Phishing For Phools: The Economics Of Manipulation And Deception therefore strikes a radically new direction in economics, based on the intuitive idea that markets both give and take away. Akerlof and Shiller bring this idea to life through dozens of stories that show how phishing affects everyone, in almost every walk of life. We spend our money up to the limit, and then worry about how to pay the next month’s bills. The financial system soars, then crashes. We are attracted, more than we know, by advertising. Our political system is distorted by money. We pay too much for gym memberships, cars, houses, and credit cards. Drug companies ingeniously market pharmaceuticals that do us little good, and sometimes are downright dangerous.

Phishing For Phools: The Economics Of Manipulation And Deception explores the central role of manipulation and deception in fascinating detail in each of these areas and many more. It thereby explains a paradox: why, at a time when we are better off than ever before in history, all too many of us are leading lives of quiet desperation. At the same time, the book tells stories of individuals who have stood against economic trickery–and how it can be reduced through greater knowledge, reform, and regulation.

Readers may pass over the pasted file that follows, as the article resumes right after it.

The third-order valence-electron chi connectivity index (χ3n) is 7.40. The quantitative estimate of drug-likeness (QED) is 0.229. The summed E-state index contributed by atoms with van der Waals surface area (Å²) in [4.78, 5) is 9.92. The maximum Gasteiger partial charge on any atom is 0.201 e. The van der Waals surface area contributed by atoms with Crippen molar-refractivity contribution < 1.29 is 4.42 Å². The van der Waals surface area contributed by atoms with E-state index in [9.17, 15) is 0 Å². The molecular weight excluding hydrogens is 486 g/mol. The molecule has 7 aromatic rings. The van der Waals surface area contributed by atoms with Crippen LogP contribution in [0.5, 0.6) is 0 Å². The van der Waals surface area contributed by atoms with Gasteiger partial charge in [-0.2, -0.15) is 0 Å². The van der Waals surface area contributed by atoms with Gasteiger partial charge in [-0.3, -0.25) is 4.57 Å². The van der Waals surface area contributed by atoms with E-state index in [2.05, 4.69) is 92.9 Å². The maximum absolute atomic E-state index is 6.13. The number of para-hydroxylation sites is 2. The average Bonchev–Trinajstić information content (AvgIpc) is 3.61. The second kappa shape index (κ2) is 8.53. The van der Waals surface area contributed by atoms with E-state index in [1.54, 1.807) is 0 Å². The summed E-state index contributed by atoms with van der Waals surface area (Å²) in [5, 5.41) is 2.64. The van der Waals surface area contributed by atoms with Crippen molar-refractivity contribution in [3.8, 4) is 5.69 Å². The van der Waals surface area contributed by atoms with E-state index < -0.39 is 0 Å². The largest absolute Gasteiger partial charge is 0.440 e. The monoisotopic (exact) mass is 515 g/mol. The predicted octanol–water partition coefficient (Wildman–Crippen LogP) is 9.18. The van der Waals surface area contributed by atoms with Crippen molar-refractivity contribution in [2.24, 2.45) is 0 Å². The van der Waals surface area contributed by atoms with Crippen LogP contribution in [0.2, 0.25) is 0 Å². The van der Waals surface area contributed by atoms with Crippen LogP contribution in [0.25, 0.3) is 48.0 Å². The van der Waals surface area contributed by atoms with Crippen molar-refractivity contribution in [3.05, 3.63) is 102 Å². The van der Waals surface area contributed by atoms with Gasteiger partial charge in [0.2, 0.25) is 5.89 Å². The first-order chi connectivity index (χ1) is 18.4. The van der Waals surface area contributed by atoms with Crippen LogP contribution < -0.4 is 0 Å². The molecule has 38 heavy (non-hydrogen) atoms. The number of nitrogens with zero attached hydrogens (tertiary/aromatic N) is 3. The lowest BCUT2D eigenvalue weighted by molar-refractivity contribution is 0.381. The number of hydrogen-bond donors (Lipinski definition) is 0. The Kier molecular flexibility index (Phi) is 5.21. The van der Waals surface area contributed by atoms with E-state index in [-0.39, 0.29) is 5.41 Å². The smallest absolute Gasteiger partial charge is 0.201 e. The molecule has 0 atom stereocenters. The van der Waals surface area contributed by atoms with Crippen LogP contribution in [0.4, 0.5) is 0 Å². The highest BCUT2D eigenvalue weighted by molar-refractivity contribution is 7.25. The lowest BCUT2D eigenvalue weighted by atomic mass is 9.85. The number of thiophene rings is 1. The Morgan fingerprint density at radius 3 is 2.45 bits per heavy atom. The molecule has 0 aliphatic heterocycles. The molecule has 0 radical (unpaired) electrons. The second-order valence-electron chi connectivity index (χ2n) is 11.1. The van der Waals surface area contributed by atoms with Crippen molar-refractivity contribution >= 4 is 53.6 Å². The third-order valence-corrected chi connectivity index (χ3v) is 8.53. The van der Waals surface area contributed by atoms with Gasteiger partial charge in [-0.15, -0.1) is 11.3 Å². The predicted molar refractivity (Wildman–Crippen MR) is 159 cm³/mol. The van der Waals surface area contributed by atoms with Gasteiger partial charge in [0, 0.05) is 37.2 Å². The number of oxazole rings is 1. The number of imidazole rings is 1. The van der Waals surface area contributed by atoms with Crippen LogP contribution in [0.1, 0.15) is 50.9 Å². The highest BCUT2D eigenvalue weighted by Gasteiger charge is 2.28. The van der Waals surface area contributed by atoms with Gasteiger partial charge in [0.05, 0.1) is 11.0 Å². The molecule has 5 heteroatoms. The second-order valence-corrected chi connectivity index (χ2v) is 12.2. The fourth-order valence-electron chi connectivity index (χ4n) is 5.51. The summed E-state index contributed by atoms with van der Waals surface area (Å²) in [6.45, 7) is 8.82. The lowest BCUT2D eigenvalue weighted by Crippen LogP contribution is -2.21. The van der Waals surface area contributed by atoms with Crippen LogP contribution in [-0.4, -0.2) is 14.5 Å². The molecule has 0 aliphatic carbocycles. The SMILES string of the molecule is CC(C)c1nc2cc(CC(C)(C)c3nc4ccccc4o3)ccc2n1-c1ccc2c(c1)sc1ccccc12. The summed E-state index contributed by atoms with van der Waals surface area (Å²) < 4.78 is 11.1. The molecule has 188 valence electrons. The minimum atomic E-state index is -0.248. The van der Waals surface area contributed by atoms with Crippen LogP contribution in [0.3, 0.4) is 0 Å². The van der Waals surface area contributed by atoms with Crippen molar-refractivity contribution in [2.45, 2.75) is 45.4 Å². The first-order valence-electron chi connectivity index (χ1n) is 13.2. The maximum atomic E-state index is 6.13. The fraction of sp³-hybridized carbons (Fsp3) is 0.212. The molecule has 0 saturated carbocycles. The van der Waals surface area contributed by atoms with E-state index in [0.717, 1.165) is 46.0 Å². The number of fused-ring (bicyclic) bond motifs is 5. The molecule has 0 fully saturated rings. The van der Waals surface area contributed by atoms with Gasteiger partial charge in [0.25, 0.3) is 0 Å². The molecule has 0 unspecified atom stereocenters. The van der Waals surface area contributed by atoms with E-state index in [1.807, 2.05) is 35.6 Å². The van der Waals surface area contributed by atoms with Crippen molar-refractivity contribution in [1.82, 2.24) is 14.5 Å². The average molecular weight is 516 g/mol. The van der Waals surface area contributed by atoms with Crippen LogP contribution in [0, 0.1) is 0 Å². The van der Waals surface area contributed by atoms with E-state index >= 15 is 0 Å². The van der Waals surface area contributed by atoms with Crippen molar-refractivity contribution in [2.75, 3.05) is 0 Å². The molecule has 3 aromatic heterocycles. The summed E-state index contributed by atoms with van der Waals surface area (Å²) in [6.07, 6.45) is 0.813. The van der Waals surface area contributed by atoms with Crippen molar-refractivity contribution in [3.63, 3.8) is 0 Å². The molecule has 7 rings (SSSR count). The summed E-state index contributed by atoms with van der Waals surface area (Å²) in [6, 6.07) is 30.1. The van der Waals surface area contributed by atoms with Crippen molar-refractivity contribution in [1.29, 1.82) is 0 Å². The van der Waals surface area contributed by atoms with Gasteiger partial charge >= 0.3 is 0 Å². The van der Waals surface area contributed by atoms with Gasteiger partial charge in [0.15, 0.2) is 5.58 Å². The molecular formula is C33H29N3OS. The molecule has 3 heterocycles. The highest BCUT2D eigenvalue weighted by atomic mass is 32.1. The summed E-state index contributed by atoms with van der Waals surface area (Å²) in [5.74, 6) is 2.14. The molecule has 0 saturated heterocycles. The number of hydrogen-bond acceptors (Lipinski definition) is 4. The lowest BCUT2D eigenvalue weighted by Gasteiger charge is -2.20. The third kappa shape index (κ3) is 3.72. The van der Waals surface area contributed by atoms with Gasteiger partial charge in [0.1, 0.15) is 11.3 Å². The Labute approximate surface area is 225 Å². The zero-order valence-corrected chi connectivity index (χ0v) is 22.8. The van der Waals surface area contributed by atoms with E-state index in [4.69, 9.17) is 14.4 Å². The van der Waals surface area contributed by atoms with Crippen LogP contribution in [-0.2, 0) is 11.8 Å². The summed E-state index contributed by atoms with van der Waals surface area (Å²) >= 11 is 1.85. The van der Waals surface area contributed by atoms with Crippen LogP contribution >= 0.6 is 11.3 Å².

Phishing For Phools – Review

“As you would expect, it’s a very clearly written book with tons of examples. And it makes a simple and powerful point about the fragility of the normative, welfare economics conclusions economists tend to draw.”–Diane Coyle, The Enlightened Economist

“Akerlof and Shiller present convincing evidence of how tobacco, pharmaceutical, and liquor companies and politicians weasel a chapter of their own into our life stories, abusing the mutual storytelling–with all its signs and wonders–that is elemental to our humanity.”–Peter Lewis, Barnes & Noble Review

“With accessible language and everyday examples, Shiller and Akerlof are taking on the powerful belief that aside from a few blemishes (like widening income inequality) only fools advocate interfering with the free market.”–Chris Farrell, Minneapolis Star Tribune

“The book’s central message is certainly thought-provoking.”The Economist

Phishing For Phools: The Economics Of Manipulation And Deception forswears technical language, making this book accessible not only to economists but to consumers and policymakers. It should make everyone rethink the unfettered free-market model.”–Brenda Jubin, Investing.com

“It’s a very clearly written book with tons of examples. And it makes a simple and powerful point about the fragility of the normative, welfare economics conclusions economists tend to draw.”Enlightened Economist

“Its critique of conventional economics is more powerful and comprehensive–and more paternalistic–than that of Animal Spirits.”–Carlos Lozada, Washington Post

“[Akerlof’s and Shiller’s] insight is a powerful one.”–Economist.com’s Buttonwood blog

Phishing For Phools

Phishing For Phools: The Economics Of Manipulation And Deception by George A. Akerlof and Robert J. Shiller